2010 - Berlin - Germany

PAGE 2010: Physiology-based modelling
Pascal Chanu

Mechanistic Models to Simulate Dose Response of IgE Suppression Following Dosing of Anti-IgE Monoclonal Antibodies

Pascal Chanu (1), Balaji Agoram (2), Rene Bruno (1)

(1) Pharsight, a CertaraTM company, St. Louis, MO, USA; (2) Pfizer, Clinical Pharmacology, Sandwich, UK

Objectives: The aim of this study was to use mechanistic models to simulate dose response of IgE suppression for anti-IgE monoclonal antibodies such as omalizumab vs. higher affinity antibodies.

Methods: A previously published instantaneous equilibrium (IE) drug-IgE binding model for omalizumab [1,2] was used to perform simulations of expected IgE suppression for anti-IgE monoclonal antibodies. The equilibrium assumption being only valid for limited ranges of drug affinity and dose, the IE model was extended to a full target-mediated disposition (TMD) model [3]. The models were implemented in Pharsight® Trial SimulatorTM to perform simulations. Model implementation was evaluated by simulating multiple replicates of the data in the original papers and comparing with published plots and results. The TMD model was then used to simulate dose response (proportion of patients with IgE suppression below threshold levels, e.g. 50 ng/mL) in specific regions of the omalizumab dosing table including patients non-treatable by omalizumab (Xolair package insert) for omalizumab, and other more potent anti-IgE antibodies (10-to 30-fold increase in affinity) to characterize the affinity-potency relationship of such antibodies.

Results: Both the IE and TMD models reproduced well the data in the original papers. The IE model however, predicted continuous increase in in-vivo potency with increasing IgE affinity whereas the TMD model predicted a maximum 2.4 to 3-fold increase in potency with a 10-fold increased affinity and no difference between 10-fold and 30-fold increase in affinity. The latter is consistent with clinical data [4]. Simulations demonstrated that a 10-fold more potent drug would suppress free IgE below 50 ng/mL in 95% of the patients (a suppression associated with clinical efficacy in asthma) at 350 mg every 4 weeks in the most challenging patient subgroup (i.e. patients with high IgE and large body weight).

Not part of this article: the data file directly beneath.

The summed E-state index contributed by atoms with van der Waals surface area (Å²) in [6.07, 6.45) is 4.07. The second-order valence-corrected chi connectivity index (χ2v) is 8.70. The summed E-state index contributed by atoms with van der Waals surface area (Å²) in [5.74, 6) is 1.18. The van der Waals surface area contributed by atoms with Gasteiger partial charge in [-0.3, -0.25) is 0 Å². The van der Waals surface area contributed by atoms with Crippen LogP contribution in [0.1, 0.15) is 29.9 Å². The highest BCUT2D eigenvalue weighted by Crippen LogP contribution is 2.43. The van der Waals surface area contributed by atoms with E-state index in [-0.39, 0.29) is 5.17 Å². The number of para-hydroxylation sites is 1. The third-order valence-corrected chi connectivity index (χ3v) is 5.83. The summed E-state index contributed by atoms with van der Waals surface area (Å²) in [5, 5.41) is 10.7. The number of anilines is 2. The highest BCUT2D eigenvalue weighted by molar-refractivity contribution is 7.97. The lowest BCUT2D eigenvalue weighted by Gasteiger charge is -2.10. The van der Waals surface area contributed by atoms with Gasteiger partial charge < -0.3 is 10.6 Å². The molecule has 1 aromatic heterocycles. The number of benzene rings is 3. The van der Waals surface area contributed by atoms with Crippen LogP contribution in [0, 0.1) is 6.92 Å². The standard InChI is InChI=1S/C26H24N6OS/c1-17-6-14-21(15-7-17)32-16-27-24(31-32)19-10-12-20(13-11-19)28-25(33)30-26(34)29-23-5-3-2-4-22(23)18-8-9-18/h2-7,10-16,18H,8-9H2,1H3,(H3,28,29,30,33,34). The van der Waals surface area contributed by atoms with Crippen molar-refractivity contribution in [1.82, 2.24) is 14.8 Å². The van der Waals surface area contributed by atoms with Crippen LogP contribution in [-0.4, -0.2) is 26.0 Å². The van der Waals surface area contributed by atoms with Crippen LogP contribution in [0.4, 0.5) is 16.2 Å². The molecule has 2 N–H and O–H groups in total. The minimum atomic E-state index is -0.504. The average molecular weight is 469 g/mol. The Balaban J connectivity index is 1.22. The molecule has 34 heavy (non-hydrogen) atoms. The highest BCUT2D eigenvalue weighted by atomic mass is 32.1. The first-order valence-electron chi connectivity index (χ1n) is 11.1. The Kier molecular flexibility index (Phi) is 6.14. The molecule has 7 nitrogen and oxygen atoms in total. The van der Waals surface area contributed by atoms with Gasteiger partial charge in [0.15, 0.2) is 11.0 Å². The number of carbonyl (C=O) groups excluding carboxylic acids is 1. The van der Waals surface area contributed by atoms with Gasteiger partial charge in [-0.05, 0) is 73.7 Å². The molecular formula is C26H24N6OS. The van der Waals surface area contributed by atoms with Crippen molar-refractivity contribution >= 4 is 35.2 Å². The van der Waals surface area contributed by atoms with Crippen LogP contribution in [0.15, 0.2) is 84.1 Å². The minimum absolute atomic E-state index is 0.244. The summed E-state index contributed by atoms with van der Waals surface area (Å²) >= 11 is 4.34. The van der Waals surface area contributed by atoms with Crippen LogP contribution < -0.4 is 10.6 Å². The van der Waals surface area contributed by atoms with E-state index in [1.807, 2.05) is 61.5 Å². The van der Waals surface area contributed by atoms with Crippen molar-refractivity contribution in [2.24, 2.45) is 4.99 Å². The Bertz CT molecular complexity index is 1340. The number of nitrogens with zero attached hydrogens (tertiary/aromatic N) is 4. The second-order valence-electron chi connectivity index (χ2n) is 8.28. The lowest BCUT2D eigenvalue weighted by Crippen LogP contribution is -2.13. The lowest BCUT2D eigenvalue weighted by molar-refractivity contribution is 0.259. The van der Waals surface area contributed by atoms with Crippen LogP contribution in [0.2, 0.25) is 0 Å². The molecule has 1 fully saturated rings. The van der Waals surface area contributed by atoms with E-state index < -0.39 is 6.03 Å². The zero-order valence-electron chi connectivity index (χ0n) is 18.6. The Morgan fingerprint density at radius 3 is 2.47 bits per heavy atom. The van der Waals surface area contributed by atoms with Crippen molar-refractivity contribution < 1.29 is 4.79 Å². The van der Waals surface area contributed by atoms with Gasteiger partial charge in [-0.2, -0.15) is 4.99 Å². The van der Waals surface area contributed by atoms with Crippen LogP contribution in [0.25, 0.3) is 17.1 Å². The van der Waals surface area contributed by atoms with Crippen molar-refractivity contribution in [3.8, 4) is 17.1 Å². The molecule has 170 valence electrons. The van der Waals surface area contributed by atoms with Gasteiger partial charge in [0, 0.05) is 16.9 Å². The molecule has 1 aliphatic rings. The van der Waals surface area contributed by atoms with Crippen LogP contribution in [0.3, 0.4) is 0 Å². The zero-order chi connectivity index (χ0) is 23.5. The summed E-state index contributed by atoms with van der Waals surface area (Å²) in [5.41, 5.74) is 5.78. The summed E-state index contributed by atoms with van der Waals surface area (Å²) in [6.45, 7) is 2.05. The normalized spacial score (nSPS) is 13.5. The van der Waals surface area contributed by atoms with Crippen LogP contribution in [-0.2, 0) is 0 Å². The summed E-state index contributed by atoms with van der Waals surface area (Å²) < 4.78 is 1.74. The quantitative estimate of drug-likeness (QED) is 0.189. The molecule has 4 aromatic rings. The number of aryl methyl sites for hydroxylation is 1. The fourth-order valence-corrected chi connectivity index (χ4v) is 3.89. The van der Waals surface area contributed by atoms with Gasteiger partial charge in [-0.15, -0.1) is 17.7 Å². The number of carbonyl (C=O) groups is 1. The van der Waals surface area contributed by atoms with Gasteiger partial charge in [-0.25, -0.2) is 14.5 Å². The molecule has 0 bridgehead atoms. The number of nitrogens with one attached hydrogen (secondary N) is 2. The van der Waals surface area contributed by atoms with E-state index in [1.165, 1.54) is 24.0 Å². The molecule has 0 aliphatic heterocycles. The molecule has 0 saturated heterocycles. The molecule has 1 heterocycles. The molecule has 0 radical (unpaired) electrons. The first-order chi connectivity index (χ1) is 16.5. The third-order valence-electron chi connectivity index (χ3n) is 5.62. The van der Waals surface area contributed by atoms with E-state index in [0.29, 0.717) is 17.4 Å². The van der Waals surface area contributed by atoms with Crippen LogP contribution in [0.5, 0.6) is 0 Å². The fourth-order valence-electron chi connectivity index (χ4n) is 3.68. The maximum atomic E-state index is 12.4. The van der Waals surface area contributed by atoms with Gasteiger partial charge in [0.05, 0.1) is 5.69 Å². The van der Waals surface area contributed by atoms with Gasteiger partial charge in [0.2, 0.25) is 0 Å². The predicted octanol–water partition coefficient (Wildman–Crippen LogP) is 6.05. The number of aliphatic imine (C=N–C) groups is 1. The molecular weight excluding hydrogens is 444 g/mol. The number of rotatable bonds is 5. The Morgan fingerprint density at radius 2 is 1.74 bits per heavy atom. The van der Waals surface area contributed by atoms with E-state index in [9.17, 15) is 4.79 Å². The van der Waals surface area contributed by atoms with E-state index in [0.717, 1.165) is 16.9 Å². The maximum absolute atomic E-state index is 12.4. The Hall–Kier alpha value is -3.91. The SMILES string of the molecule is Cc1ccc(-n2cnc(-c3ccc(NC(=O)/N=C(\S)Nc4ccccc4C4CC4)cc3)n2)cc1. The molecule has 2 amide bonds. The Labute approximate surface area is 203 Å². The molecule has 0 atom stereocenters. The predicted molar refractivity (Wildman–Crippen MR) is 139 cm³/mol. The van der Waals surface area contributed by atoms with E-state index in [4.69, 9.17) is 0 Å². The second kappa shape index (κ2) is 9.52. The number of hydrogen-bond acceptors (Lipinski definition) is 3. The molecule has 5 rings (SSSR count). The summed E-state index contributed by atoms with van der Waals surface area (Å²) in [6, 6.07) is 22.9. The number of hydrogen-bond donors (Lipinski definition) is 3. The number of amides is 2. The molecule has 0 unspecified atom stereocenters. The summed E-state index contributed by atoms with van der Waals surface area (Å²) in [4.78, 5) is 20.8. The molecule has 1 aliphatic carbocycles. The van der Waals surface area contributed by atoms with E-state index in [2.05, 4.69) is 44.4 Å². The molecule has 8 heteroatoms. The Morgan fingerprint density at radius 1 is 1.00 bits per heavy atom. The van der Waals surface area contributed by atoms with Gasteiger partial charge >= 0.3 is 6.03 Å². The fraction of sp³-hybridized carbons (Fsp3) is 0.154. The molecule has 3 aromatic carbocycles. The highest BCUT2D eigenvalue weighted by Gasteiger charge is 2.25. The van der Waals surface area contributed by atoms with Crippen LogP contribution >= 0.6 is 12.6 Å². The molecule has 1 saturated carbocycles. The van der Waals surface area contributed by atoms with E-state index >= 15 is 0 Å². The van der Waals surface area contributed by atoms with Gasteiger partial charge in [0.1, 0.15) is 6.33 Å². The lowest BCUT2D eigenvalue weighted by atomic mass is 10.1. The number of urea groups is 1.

Conclusions: A fully mechanistic TMD model is required for PKPD translation across anti-IgE antibodies and should be pursued in the clinical setting wherever possible. There is potential to treat a larger patient population with a more convenient dosing paradigm and a higher potency anti-IgE antibody.

[1] Hayashi N, Tsukamoto Y, Sallas WM, Lowe PJ. A mechanism-based binding model for the population pharmacokinetics and pharmacodynamics of omalizumab. Br. J. Clin. Pharmacol. 63, 548-561, 2007.
[2] Lowe PJ, Tannenbaum S, Gautier A, Jimenez P. Relationship between omalizumabpharmacokinetics, IgE pharmacodynamics and symptoms in patients with severe persistent allergic (IgE-mediated) asthma. Br. J. Clin. Pharmacol. 68, 61-76, 2009.
[3] Agoram BM. Use of pharmacokinetic/pharmacodynamic modelling for starting dose selection in first-in-human trials of high-risk biologics. Br. J. Clin. Pharmacol. 67, 153-160, 2009.
[4] Putman WS, Li J, Haggstrom J, Ng C, Kadkhodayan-Fischer S, Cheu M, DenizY, Lowman H, Fielder P, Visich J, Joshi A, "Shasha" Jumbe N. Use of quantitative pharmacology in the development of HAE1, a high-affinity anti-IgE monoclonal antibody. AAPS J. 10, 425-430, 2008.

Reference: PAGE 19 (2010) Abstr 1810 [www.page-meeting.org/?abstract=1810]
Oral presentation: Physiology-based modelling
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